Dry eye syndrome is a condition in which your eyes do not produce enough tears or the tears do not have the normal chemical makeup.
Normally, your body produces 2 types of tears:
Lubricating tears: which are produced all the time. They help keep your eyes moist and clean and help fight infection. The tear film contains layers of water, mucus, and oil. Dry eye can happen when one or more of these layers is not normal. Most often, the watery layer is too thin.
Reflex tears: which are produced in response to injury, emotions, or irritation, such as from smoke, something in your eye or from chemicals. They may even be produced in response to dry eye, when your eyes lack lubricating tears, so your eyes may be more watery than normal.
What is the cause?
Dry eye may be caused by:
Aging, which causes your eyes to produce fewer tears or tears of poor quality
Reading, driving, or looking at a computer screen, which can cause you to blink less
Medicines such as antihistamines, birth control pills, diuretics, and beta blockers
Lack of vitamin A or omega-3 fatty acids
Diseases such as arthritis, SjÃ¶grenâ€™s syndrome, lupus, leukemia, and Stevens-Johnson syndrome
An eyelid problem that does not allow your eye to close properly
Burns from heat or chemicals
Sometimes the cause of dry eye is not known.
What are the symptoms?
Symptoms may include:
A scratchy, gritty, burning feeling in your eyes like when you have something in your eye
Sharp pain in your eyes that lasts only a few seconds
Watery eyes or stringy mucus in your eyes
Matted eyelids that are hard to open in the morning
Blurry vision that goes away when you blink or close your eyes or put lubricating eye drops in your eyes.
How is it diagnosed?
Your healthcare provider will ask about your symptoms, activities, and medical history, and examine your eyes. You may need tests such as:
Schirmer test, which test the amount of tears you make by placing a strip of filtered paper in your eye at the edge of your eyelid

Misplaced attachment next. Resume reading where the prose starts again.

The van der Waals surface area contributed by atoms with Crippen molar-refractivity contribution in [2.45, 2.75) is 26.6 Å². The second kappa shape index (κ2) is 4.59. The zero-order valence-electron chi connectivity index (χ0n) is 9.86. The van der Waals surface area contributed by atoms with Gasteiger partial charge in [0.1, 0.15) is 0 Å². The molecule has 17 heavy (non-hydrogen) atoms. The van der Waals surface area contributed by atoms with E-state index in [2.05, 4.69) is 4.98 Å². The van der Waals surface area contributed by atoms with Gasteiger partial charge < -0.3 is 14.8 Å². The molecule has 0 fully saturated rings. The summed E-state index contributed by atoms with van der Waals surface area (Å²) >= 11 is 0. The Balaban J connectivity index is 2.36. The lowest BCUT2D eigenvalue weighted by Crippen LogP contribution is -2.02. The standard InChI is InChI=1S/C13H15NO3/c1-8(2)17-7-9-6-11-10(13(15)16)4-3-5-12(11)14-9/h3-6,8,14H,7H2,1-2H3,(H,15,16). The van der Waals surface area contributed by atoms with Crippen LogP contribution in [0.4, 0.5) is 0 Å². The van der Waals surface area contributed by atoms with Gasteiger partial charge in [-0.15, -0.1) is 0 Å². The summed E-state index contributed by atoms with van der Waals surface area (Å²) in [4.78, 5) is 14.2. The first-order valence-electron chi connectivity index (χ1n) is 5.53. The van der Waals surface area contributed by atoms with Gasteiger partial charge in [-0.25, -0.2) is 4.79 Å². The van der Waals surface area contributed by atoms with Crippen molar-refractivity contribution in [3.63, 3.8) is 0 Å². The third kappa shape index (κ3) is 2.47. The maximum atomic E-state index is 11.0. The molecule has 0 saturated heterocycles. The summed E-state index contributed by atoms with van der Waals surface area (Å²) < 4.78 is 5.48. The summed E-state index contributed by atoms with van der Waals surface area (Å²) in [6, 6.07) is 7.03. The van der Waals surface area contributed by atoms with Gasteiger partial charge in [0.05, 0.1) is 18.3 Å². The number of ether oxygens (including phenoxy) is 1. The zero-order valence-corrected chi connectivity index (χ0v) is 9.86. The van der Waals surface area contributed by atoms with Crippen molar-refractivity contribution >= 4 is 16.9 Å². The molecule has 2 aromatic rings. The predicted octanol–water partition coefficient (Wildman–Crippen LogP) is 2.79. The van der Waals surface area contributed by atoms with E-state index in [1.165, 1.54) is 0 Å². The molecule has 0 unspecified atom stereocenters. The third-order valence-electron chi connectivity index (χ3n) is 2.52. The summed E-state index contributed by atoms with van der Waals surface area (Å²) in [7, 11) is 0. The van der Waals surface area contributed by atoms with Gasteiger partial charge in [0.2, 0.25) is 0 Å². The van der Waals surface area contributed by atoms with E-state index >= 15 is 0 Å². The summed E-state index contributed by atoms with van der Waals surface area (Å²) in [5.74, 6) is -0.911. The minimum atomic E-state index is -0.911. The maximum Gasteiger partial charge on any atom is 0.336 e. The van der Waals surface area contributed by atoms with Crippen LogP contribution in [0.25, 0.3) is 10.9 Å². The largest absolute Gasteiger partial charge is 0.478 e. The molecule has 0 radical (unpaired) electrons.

Staining with special eyedrops that help your provider see problems with the surface of your eyes
How is it treated?
There is no cure for dry eye. Treatment can reduce your discomfort and protect your eyes. Using warm, moist cloths on your eyes and cleaning your eyelids regularly may help reduce irritation and help you make better tears.
Usually, your provider will suggest that you use artificial tears eyedrops during the day. You may also need to use lubricant ointments at night. If these products do not help, your provider may recommend other treatments, such as:
Temporary plugs that block the tear drain so that your eye can make full use of the lubricating tears it does produce
Laser treatment or minor surgery to close off the tear drains permanently
Eyedrops such as steroids or cyclosporine to reduce inflammation so your eyes can produce healthy tears
How can I take care of myself?
Follow the full course of treatment your healthcare provider prescribes. Ask your healthcare provider:
How and when you will hear your test results
How long it will take to recover
What activities you should avoid and when you can return to your normal activities
How to take care of yourself at home
What symptoms or problems you should watch for and what to do if you have them
Make sure you know when you should come back for a checkup.
How can I help prevent dry eyes?
Blink regularly when you read, drive, or look at a computer screen for a long time.
Use a humidifier if you live in a dry climate.
Wear sunglasses to protect your eyes from wind and sun.
Drink enough liquids to keep your urine light yellow in color.
Adult Advisor 2015.1 published by RelayHealth. Last modified: 2014-10-27 Last reviewed: 2014-10-27
This content is reviewed periodically and is subject to change as new health information becomes available. The information is intended to inform and educate and is not a replacement for medical evaluation, advice, diagnosis or treatment by a healthcare professional.
Dry Eye Syndrome: References
American Academy of Ophthalmology. 2013-2014 Basic and Clinical Science Course. San Francisco: American Academy of Ophthalmology, 2013; v.1-13.
Krachmer JH, Mannis MJ and Holland EJ, eds. Cornea, 3rd edition. Philadelphia: Mosby, 2010;v.1-2.
Yanoff M and Duker JS. Ophthalmology, 4th edition. Philadelphia: Mosby, 2013.